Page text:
Unterschiedliche Sensitivität von Kopf-Halskarzinom Zelllinien auf den EMT Masterregulator TGF-β1

Plattenepithelkarzinome im Kopf- und Halsbereich (HNSCC) gehören zu den sechsthäufigsten Tumoren weltweit. Trotz verbesserter Behandlungsmethoden liegt die 5-Jahres-Überlebensrate bei lediglich 50%. Prognose entscheidend für HNSCC Patienten ist die zum Zeitpunkt der Diagnose häufig bereits stattgefu...

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Bibliographic Details
Main Author: Reinhardt, Laura
Contributors: Mandic, Robert (apl. Prof. Dr. med.) (Thesis advisor)
Format: Doctoral Thesis
Published: Philipps-Universität Marburg 2019
Online Access:PDF Full Text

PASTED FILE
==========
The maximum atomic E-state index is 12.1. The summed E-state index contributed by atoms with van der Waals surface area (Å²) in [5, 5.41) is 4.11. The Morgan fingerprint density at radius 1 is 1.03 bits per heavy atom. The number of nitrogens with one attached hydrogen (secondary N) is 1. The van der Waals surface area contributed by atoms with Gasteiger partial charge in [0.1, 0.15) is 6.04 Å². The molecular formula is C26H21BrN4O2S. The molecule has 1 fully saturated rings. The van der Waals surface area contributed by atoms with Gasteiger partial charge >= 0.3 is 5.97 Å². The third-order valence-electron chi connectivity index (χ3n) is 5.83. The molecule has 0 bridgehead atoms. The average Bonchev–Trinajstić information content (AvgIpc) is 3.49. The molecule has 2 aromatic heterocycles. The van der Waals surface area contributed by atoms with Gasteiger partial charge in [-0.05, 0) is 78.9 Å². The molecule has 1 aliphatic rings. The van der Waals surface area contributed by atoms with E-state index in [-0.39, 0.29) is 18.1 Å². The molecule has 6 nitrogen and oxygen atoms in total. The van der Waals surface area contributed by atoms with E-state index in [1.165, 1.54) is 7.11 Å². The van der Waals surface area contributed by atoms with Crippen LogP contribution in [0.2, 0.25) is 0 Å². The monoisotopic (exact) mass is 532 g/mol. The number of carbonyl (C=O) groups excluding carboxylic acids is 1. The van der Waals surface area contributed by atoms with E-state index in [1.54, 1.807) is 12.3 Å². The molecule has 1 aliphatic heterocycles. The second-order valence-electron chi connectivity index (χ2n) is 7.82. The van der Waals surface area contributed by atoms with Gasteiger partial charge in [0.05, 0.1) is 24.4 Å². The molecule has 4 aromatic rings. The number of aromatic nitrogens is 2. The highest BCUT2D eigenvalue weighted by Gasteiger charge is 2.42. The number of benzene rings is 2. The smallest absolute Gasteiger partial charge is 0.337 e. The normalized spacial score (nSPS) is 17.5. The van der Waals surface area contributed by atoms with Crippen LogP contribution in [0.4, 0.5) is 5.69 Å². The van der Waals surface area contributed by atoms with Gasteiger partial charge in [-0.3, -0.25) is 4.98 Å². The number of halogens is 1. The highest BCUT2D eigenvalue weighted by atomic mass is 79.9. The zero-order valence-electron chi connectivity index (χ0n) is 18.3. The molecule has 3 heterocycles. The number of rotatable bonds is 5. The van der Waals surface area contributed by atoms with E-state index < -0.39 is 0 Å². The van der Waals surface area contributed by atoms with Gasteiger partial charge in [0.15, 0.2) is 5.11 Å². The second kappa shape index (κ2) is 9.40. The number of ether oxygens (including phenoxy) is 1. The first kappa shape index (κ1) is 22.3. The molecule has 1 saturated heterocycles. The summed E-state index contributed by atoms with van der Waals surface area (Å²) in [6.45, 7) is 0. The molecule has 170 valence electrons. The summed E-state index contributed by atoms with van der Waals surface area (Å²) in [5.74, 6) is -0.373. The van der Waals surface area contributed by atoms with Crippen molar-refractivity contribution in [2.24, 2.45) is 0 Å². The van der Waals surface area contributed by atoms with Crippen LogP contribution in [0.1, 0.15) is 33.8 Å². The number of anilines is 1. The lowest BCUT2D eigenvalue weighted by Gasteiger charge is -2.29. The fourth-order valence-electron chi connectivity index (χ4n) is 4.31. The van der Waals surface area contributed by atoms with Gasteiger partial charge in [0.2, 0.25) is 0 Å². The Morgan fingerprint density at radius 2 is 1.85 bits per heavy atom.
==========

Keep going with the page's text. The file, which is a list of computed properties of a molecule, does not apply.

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Head and neck squamous cell carcinomas (HNSCC) are the sixth most common tumors world wide. Despite improved treatments the 5-year survival rate has remained merely at 50%. Crucial for prognosis of HNSCC patients is the level of metastatic spread that has often already occurred at the time of diagnosis. A central mechanism underlying the invasive potential of HNSCC allows to transform tumor cells from a stationary, epithelial-like into a motile form thereby aquiring mesenchymal cell properties. This so-called epithelial mesenchymal transition (EMT) is characterized by the reduced expression of typical epithelial marker proteins such as E-cadherin and keratins as well as an increase in typical mesenchymal factors such as N-cadherin and vimentin. Transforming growth factor (TGF)-β1 was identified as a central regulator of EMT. Head and neck tumor cells, under the influence of TGF-β1, develop a mesenchymal phenotype associated with increased migration and clinically poor prognosis. TGF-β1 may act as a tumor suppressor as well as a tumor promoter, depending on the cellular context. TGF-β1, via its receptor TGF-β RII, activates -besides the Smad-dependent signaling pathway- other Smad-independent signaling pathways, such as Erk/MEK, PI3K/MAPK and Ras. This results in the modulation of E-cadherin expression, formation of actin stress fibers via modulation of the cytoskeleton, and increased tumor cell migration and invasion. Numerous studies have found evidence of a relevant role of EMT in HNSCC, being involved in the observed different morphological HNSCC phenotypes. This raises the question of whether the observed varying histopathological pattern of differentiation or invasiveness can be attributed to a difference in the activation status of EMT inducing factors. HNSCC cell lines with differences in their epithelial/mesenchymal phenotypes were used to investigate how they differ in their sensitivity to EMT-inducing cytokines in vitro. The morphological phenotype without and with the exogenous supply of EMT inducing factors, the activation (phosphorylation) of the TGF-β receptor type II as well as changes in the migration behavior, E-cadherin status and cytoskeleton architecture were assessed. Upon addition of TGF-β1, the rather epithelial cell lines adapted a more mesenchymal phenotype, whereas in cells that already carried mesenchymal features, this effect was less pronounced. Transformation of the cellular phenotype by TGF-β1 was documented by microscopic imaging, alteration of in vitro proliferation, activation of the TGF-β RII, and subcellular redistribution of typical EMT proteins as well as in changes of the cytoskeleton architecture. In particular, a modulation of the actin cytoskeleton, as well as the E-cadherin relocalization and E-cadherin degradation appeared to be involved in the morphological change. Since TGF-β1 and other cytokines are partially secreted by cells of the stroma (e.g. immune cells), the tumor microenvironment may be involved in the variable cellular phenotypes observed in HNSCC tumors, which correlate with the ability of the tumor cells to invade and metastasize. In view of the present investigations, the question arises to which extent an autocrine secretion of TGF-β1 (or other EMT cytokines) in HNSCC tumor cells contributed to the observed variable sensitivity of the cells to exogenous TGF-β1. For further investigations, it seems meaningful to, after evaluation of the cell-line-specific TGF-β1 expression (including other EMT cytokines) or other relevant components of the EMT, to specifically knockdown these components as this may potentially lead to new therapeutic targets that can be used to inhibit invasiveness and metastasis of HNSCC tumors.